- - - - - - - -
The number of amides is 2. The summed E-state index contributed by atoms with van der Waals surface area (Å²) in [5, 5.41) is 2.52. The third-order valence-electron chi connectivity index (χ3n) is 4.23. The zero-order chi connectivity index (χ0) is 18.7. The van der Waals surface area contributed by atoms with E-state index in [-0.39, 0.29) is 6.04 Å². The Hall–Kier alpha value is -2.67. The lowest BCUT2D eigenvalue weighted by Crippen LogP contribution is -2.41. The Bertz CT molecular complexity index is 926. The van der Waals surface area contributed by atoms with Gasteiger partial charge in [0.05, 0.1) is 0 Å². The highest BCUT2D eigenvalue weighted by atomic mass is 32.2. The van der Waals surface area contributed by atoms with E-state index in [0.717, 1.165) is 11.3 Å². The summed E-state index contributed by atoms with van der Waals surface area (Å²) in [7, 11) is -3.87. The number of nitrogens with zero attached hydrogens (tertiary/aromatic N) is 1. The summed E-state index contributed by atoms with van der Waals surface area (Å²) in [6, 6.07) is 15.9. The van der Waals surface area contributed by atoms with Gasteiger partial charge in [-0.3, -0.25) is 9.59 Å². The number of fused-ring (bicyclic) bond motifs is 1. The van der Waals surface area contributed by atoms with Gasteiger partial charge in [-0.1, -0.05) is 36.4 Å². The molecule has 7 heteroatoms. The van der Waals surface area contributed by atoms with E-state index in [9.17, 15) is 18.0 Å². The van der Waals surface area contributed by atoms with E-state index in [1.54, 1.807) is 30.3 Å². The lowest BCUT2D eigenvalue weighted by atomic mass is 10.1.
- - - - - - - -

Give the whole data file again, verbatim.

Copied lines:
The number of amides is 2. The summed E-state index contributed by atoms with van der Waals surface area (Å²) in [5, 5.41) is 2.52. The third-order valence-electron chi connectivity index (χ3n) is 4.23. The zero-order chi connectivity index (χ0) is 18.7. The van der Waals surface area contributed by atoms with E-state index in [-0.39, 0.29) is 6.04 Å². The Hall–Kier alpha value is -2.67. The lowest BCUT2D eigenvalue weighted by Crippen LogP contribution is -2.41. The Bertz CT molecular complexity index is 926. The van der Waals surface area contributed by atoms with Gasteiger partial charge in [0.05, 0.1) is 0 Å². The highest BCUT2D eigenvalue weighted by atomic mass is 32.2. The van der Waals surface area contributed by atoms with E-state index in [0.717, 1.165) is 11.3 Å². The summed E-state index contributed by atoms with van der Waals surface area (Å²) in [7, 11) is -3.87. The number of nitrogens with zero attached hydrogens (tertiary/aromatic N) is 1. The summed E-state index contributed by atoms with van der Waals surface area (Å²) in [6, 6.07) is 15.9. The van der Waals surface area contributed by atoms with Gasteiger partial charge in [-0.3, -0.25) is 9.59 Å². The number of fused-ring (bicyclic) bond motifs is 1. The van der Waals surface area contributed by atoms with Gasteiger partial charge in [-0.1, -0.05) is 36.4 Å². The molecule has 7 heteroatoms. The van der Waals surface area contributed by atoms with E-state index in [9.17, 15) is 18.0 Å². The van der Waals surface area contributed by atoms with E-state index in [1.54, 1.807) is 30.3 Å². The lowest BCUT2D eigenvalue weighted by atomic mass is 10.1.